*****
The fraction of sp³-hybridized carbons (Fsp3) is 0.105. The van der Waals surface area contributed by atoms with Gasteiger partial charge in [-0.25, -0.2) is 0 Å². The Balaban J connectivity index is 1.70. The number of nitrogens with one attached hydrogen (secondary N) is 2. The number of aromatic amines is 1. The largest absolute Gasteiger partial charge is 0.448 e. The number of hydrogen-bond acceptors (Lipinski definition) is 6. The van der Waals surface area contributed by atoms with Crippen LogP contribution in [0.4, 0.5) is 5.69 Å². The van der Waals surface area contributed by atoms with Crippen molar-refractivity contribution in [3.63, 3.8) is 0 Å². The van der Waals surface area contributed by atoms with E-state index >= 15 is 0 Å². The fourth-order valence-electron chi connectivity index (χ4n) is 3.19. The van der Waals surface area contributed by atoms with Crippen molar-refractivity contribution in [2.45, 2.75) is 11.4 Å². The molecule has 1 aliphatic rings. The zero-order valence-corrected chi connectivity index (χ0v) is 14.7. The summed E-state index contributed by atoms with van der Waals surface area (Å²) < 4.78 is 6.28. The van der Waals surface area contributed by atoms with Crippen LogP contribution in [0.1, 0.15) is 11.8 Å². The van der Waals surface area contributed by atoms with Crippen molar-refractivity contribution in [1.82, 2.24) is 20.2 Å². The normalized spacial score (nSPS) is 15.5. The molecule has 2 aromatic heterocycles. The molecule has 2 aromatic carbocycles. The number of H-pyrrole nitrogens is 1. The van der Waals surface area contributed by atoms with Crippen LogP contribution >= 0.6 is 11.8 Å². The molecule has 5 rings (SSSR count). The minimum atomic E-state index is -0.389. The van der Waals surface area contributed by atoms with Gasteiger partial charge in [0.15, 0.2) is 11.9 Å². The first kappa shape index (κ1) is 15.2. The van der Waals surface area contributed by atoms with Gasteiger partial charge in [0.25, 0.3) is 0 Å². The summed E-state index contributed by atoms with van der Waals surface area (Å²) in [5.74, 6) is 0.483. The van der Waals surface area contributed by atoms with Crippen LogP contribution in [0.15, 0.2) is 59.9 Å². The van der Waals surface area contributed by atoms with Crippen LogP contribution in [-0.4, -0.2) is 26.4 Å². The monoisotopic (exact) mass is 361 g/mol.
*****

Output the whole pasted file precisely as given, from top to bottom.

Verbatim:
The fraction of sp³-hybridized carbons (Fsp3) is 0.105. The van der Waals surface area contributed by atoms with Gasteiger partial charge in [-0.25, -0.2) is 0 Å². The Balaban J connectivity index is 1.70. The number of nitrogens with one attached hydrogen (secondary N) is 2. The number of aromatic amines is 1. The largest absolute Gasteiger partial charge is 0.448 e. The number of hydrogen-bond acceptors (Lipinski definition) is 6. The van der Waals surface area contributed by atoms with Crippen LogP contribution in [0.4, 0.5) is 5.69 Å². The van der Waals surface area contributed by atoms with Crippen molar-refractivity contribution in [3.63, 3.8) is 0 Å². The van der Waals surface area contributed by atoms with E-state index >= 15 is 0 Å². The fourth-order valence-electron chi connectivity index (χ4n) is 3.19. The van der Waals surface area contributed by atoms with Crippen molar-refractivity contribution in [2.45, 2.75) is 11.4 Å². The molecule has 1 aliphatic rings. The zero-order valence-corrected chi connectivity index (χ0v) is 14.7. The summed E-state index contributed by atoms with van der Waals surface area (Å²) < 4.78 is 6.28. The van der Waals surface area contributed by atoms with Crippen LogP contribution in [0.1, 0.15) is 11.8 Å². The van der Waals surface area contributed by atoms with Crippen molar-refractivity contribution in [1.82, 2.24) is 20.2 Å². The normalized spacial score (nSPS) is 15.5. The molecule has 2 aromatic heterocycles. The molecule has 2 aromatic carbocycles. The number of H-pyrrole nitrogens is 1. The van der Waals surface area contributed by atoms with Crippen LogP contribution >= 0.6 is 11.8 Å². The molecule has 5 rings (SSSR count). The minimum atomic E-state index is -0.389. The van der Waals surface area contributed by atoms with Gasteiger partial charge in [0.15, 0.2) is 11.9 Å². The first kappa shape index (κ1) is 15.2. The van der Waals surface area contributed by atoms with Gasteiger partial charge in [0.25, 0.3) is 0 Å². The summed E-state index contributed by atoms with van der Waals surface area (Å²) in [5.74, 6) is 0.483. The van der Waals surface area contributed by atoms with Crippen LogP contribution in [0.15, 0.2) is 59.9 Å². The van der Waals surface area contributed by atoms with Crippen LogP contribution in [-0.4, -0.2) is 26.4 Å². The monoisotopic (exact) mass is 361 g/mol.